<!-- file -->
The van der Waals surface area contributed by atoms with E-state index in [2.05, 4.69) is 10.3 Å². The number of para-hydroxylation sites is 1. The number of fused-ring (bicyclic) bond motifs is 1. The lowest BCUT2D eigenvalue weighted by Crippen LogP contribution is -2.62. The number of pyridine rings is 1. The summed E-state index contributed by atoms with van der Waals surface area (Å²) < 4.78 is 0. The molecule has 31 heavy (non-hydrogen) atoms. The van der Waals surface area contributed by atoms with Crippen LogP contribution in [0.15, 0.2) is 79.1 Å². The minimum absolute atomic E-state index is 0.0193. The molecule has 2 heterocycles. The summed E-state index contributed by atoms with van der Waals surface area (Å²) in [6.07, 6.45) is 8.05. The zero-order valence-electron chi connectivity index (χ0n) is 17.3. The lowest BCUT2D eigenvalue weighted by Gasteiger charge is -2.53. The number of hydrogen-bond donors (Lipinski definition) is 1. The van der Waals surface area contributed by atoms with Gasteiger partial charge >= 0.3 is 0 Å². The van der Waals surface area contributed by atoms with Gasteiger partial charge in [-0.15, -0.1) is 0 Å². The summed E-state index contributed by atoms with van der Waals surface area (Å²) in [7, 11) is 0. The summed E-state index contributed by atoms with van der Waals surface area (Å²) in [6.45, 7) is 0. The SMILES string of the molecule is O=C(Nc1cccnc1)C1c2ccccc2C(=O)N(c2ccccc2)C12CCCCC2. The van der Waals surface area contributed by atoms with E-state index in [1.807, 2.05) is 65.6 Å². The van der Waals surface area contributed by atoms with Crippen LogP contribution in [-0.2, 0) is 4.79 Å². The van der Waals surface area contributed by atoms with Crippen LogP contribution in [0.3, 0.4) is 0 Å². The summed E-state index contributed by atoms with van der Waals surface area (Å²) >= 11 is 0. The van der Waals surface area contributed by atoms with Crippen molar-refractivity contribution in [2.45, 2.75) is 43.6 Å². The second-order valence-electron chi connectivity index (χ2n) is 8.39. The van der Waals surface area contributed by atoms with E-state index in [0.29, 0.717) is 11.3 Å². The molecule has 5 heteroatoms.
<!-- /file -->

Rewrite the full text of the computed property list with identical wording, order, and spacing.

The van der Waals surface area contributed by atoms with E-state index in [2.05, 4.69) is 10.3 Å². The number of para-hydroxylation sites is 1. The number of fused-ring (bicyclic) bond motifs is 1. The lowest BCUT2D eigenvalue weighted by Crippen LogP contribution is -2.62. The number of pyridine rings is 1. The summed E-state index contributed by atoms with van der Waals surface area (Å²) < 4.78 is 0. The molecule has 31 heavy (non-hydrogen) atoms. The van der Waals surface area contributed by atoms with Crippen LogP contribution in [0.15, 0.2) is 79.1 Å². The minimum absolute atomic E-state index is 0.0193. The molecule has 2 heterocycles. The summed E-state index contributed by atoms with van der Waals surface area (Å²) in [6.07, 6.45) is 8.05. The zero-order valence-electron chi connectivity index (χ0n) is 17.3. The lowest BCUT2D eigenvalue weighted by Gasteiger charge is -2.53. The number of hydrogen-bond donors (Lipinski definition) is 1. The van der Waals surface area contributed by atoms with Gasteiger partial charge >= 0.3 is 0 Å². The van der Waals surface area contributed by atoms with Gasteiger partial charge in [-0.15, -0.1) is 0 Å². The summed E-state index contributed by atoms with van der Waals surface area (Å²) in [7, 11) is 0. The summed E-state index contributed by atoms with van der Waals surface area (Å²) in [6.45, 7) is 0. The SMILES string of the molecule is O=C(Nc1cccnc1)C1c2ccccc2C(=O)N(c2ccccc2)C12CCCCC2. The van der Waals surface area contributed by atoms with E-state index in [1.807, 2.05) is 65.6 Å². The van der Waals surface area contributed by atoms with Crippen LogP contribution in [-0.2, 0) is 4.79 Å². The van der Waals surface area contributed by atoms with Crippen LogP contribution in [0.3, 0.4) is 0 Å². The summed E-state index contributed by atoms with van der Waals surface area (Å²) >= 11 is 0. The van der Waals surface area contributed by atoms with Crippen molar-refractivity contribution in [2.45, 2.75) is 43.6 Å². The second-order valence-electron chi connectivity index (χ2n) is 8.39. The van der Waals surface area contributed by atoms with E-state index in [0.29, 0.717) is 11.3 Å². The molecule has 5 heteroatoms.